lxskllr

Treehouser
Joined
Jul 21, 2019
Messages
5,160
Location
MD USA
Ah, I think you've got it there. Never really noticed the thorns before. The wood's tough though. Hard to reconcile that with the tendency to self destruct. I wonder if it could be a different cultivar?
 

SeanKroll

Treehouser
Joined
Oct 13, 2016
Messages
8,572
Location
Olympia, WA
I removed a tree today that I've seen once before, but I don't know what it is. My guess is some sort of Ash.

It has dark thick bark, looks like cottonwood bark at a glance, but just under the surface color the bark is a light brown. The bark is easily crushed relative to other tree bark. The wood is a yellowish, not Osage yellow, sort of a dirty yellow. Strong odor, pleasant in my opinion. The wood is somewhat light weight and easily rots in the center.
Opposite branching?
 

gf beranek

Old Schooler
Joined
Apr 18, 2007
Messages
10,794
Location
God's country, North Coast
I'll hazard a guess on this one, as native species go in Tennessee, that could be a White Pine, Loblolly Pine, Pitch Pine, Short-leaf Pine or Table Mountain pine.

Best guess from west of the Rockies.
 

Nutball

TreeHouser
Joined
Apr 4, 2015
Messages
2,169
Location
Mt. Juliet, TN
Understandable, I expected pine as a guess, but it is definitely a non sappy deciduous hardwood that's a bit on the soft side. A tree I rarely see.
 

lxskllr

Treehouser
Joined
Jul 21, 2019
Messages
5,160
Location
MD USA
Did you see the leaves? Sassafras has pretty distinctive leaves. Kinda club shaped. The pleasant smell points towards sassafras also.
 

lxskllr

Treehouser
Joined
Jul 21, 2019
Messages
5,160
Location
MD USA
I peeled a small section and was drying it on top of the stove to possibly make a file handle. After heating it smelled vaguely sweet, and kind of like vanilla. I have the feeling it's some kind of invasive honeysuckle due to the prolific spread, but I haven't been able to find it online so far. When it flowers, I'll try to get a good pic of that, and it might tell what it is.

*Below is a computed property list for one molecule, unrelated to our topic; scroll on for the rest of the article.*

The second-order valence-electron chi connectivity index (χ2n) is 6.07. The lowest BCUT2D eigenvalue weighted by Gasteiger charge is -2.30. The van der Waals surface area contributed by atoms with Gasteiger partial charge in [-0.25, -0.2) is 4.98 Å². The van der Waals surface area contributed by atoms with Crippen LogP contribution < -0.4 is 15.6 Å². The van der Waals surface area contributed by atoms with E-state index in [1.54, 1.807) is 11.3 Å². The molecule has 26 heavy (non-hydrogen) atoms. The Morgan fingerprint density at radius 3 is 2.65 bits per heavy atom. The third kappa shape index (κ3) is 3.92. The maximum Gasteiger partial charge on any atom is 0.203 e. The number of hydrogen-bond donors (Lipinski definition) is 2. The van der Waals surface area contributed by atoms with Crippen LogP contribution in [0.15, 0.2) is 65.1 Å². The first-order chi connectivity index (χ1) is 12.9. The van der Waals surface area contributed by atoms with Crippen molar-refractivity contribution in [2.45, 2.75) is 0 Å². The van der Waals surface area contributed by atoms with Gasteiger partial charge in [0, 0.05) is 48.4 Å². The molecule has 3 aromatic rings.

It's certainly a honeysuckle, but I'm not exactly sure which. I'm leaning towards Morrows...

20210427_170511.jpg

After this year's bloom, I'm gonna have some fun with the one right out front. I want to see if I can make a nice looking bush out of it; very constrained and dense. I'll probably end up removing the whole thing eventually, but who knows. Might end up liking it.
 

pigwot

Marlee's and Juni's Grandpa
Joined
Mar 9, 2007
Messages
1,845
Location
Delaware, East Coast, USA
Two days ago a buddy and I visited a fellow who used to be in the woodworkers guild. Quite the artisan. Proud of his endless piles of wood and odd bits of burl and stump. Walking to his shop he said, “ Bet you a dollar you don’t know what that is (while pointing to a small pile of firewood length logs”. I answered ‘persimmon’ and he stopped dead in his tracks looking incredulous. Pointed to a crusty, half-decayed stump and I said ‘box elder’. He kept trying but couldn’t stump me. A few of the milled and greyed out (from sitting outside) pieces were lucky guesses on my part!
Took my winnings in some nice wood rather than his money.
As we were leaving my buddy said to him “Oh, if you ever need an arborist Pat can help you out” We had a good laugh over it.
 
The Tree House Loves TreeStuff!
Top